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Analysis: records/CAR

South Mississippi's WLOX 13 reported on November 11 that homes that were, at one point, meth "factories" are being sold before the new homeowners are informed of the house's history.

"An actual methamphetamine in a vapor form is actually released during the chemical process. It goes into the walls, the ventilation system; the ventilation system circulates it through the house. This stuff in and of itself is dangerous," Narcotics Task Force Commander, Curtis Spiers, said.

The article explains that Mississippi does not have laws that require the meth remains of the meth labs to be destroyed, WLOX said.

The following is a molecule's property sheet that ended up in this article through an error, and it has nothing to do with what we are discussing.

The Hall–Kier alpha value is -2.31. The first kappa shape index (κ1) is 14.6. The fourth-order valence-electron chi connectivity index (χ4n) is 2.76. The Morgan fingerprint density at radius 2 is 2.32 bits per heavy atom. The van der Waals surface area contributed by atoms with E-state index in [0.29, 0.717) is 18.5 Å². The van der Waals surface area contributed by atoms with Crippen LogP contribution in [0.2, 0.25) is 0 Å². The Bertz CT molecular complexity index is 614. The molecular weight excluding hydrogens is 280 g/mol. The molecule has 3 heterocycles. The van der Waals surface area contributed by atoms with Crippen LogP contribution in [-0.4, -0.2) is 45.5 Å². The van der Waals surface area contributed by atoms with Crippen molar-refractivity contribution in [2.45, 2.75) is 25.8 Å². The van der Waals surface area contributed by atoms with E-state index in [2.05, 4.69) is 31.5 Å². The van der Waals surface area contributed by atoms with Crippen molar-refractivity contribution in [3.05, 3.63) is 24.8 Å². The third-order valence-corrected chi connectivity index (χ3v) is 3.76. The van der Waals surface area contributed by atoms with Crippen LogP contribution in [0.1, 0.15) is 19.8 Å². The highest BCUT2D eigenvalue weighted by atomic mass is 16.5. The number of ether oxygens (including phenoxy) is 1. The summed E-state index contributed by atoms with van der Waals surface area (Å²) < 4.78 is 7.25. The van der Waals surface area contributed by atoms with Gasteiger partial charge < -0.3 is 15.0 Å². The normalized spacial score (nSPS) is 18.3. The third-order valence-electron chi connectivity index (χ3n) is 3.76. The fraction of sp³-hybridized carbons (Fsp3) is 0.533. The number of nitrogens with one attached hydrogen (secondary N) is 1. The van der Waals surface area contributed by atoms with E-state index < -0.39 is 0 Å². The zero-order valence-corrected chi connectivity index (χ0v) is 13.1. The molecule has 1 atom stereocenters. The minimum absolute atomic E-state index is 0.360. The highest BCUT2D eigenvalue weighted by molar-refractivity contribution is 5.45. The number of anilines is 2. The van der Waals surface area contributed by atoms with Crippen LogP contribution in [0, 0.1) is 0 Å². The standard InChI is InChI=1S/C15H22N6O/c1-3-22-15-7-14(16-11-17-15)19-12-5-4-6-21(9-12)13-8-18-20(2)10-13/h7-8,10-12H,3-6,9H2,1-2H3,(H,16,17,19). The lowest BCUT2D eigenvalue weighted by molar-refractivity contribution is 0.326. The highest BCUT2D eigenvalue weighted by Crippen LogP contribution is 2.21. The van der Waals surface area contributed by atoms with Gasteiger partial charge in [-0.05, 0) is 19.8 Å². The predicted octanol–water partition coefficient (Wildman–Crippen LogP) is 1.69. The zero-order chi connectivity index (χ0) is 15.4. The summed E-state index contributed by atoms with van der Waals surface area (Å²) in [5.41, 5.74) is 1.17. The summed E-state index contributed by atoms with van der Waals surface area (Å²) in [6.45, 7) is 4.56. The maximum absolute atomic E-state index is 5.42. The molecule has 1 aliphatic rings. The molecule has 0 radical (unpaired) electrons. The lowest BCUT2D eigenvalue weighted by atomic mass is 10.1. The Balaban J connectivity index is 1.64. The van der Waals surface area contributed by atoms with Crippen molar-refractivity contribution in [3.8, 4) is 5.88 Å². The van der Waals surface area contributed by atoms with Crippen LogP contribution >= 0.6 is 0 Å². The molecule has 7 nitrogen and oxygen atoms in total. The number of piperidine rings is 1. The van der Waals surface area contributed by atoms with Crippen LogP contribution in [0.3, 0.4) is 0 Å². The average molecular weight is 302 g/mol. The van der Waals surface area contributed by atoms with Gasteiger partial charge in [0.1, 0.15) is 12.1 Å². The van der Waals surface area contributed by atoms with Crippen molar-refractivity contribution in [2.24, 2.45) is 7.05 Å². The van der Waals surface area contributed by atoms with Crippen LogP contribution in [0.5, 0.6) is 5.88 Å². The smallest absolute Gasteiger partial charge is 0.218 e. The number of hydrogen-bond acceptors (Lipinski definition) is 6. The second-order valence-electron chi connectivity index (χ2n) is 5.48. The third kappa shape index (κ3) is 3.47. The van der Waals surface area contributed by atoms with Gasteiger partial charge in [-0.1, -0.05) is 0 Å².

It appears that WLOX uses one public record to provide information within the article--police records. They directly explain that the records revealed that 125 (Mississippi) homes were once meth lab sites, which serve as homes to new, unsuspecting home owners.

The reporter did not necessarily need computer skills to find this public record source, searching online archives or the like was not required because the local police were able to supply more useful information. Perhaps this is owing to the fact that there may not be much published information on numbers of ex-meth-lab houses in Mississippi.